On May 12, 2012 The New York Times posted an article “Meet Your Neighbors, if Only Online” detailing Nextdoor.com, a social network for the local neighborhood you live in. The site provides forums for members to communicate, a house by house map, a classifieds section, and a database for neighbor recommended local services.
To join one of Nextdoor.com’s local networks new members must provide proof of address, either via a current member’s confirmation, or a $.01 transaction to a credit card registered to a local address. Interior pages are private, listed information does not appear on search engine results, and there are currently no advertisements on the site.
The site seems to be competing with a variety of social media platforms, including Facebook, Craigslist, and LinkedIn. The article notes that advertising on the site has already become somewhat of a hot button issue, with some users for and some strongly against its inclusion. Much like Living Social, Nextdoor.com plans to enlist local businesses to provide members with special offers unavailable elsewhere.
The Nextdoor.com platform makes sense, as it combines products/services currently provided by a variety of social media sites. It has started by building a social network for your local neighborhood, but seems like it could easily grow and essentially take all aspects of a small town or community online.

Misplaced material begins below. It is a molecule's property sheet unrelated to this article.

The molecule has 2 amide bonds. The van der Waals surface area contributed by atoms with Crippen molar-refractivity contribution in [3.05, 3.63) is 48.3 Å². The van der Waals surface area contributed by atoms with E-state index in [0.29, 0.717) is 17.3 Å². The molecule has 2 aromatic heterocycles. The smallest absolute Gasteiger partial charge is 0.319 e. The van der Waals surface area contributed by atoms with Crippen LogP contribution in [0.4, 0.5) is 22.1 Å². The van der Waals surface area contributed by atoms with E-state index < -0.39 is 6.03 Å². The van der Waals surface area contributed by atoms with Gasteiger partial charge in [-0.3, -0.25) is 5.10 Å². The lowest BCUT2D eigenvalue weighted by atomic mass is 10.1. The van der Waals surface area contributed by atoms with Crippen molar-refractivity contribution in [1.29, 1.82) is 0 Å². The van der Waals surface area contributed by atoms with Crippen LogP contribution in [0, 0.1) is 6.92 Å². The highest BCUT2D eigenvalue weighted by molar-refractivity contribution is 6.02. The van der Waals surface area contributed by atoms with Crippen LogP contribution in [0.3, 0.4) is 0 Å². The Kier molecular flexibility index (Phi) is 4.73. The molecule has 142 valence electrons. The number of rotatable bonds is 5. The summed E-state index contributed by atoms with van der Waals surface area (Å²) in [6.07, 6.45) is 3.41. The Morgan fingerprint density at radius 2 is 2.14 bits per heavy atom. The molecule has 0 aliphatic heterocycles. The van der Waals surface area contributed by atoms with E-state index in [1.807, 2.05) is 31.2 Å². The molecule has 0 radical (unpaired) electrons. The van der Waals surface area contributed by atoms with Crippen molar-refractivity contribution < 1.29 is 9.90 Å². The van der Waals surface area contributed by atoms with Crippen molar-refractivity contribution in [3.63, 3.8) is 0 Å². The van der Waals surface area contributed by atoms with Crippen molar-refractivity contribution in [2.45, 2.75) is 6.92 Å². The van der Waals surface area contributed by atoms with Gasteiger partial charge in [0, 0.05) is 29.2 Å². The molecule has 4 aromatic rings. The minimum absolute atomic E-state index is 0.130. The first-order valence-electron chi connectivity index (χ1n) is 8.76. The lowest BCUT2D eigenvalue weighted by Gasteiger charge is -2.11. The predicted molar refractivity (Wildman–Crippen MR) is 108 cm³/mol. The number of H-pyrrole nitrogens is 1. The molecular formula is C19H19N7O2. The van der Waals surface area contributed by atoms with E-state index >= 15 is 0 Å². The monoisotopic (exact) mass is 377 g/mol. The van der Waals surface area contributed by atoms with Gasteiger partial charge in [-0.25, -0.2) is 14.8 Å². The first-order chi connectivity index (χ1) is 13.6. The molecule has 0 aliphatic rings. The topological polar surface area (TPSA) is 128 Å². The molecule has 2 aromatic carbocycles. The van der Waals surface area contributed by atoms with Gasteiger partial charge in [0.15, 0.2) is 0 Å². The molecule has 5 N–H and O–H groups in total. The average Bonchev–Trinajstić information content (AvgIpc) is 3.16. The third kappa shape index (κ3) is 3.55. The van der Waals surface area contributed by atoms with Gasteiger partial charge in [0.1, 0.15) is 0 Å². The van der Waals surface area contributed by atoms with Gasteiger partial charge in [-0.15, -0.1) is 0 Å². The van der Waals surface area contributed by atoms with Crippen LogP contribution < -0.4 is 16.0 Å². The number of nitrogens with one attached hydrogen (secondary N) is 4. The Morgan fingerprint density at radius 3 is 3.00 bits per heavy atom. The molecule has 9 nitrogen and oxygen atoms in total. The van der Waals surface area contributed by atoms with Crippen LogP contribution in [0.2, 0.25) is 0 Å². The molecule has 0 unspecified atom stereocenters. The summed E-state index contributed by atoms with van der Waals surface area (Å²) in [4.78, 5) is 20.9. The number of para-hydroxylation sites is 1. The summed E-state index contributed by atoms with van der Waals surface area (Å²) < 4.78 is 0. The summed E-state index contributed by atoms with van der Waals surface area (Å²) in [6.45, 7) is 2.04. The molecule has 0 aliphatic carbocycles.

A few questions to consider:
- If Nextdoor.com adds advertising, will Facebook see the site a direct competitor, and therefore pursue its acquisition? Where Instagram provided competition via photography sharing users, nextdoor.com seems to be competing with Facebook by focusing on a local community network.
- If not Facebook, will any of the other social media platforms see Nextdoor.com as a direct competitor/acquisition target?
- Is Nextdoor.com bad for building a sense of neighborhood community? Professor Robert Sampson (Harvard – Sociology) sees neighborhoods as a “network of acquaintances” “who share a working trust”. Will the ease of communicating with neighbors via Nextdoor.com facilitate that network, or deteriorate those unique relationships previously forged through proximity, familiarity, and day-to-day interaction?
- Exclusivity, the requirement that members live in the neighborhood seems to be the site’s selling point. However, Facebook eventually abandoned this approach, opting for maximum growth instead. Will Nextdoor.com face this same decision in the future?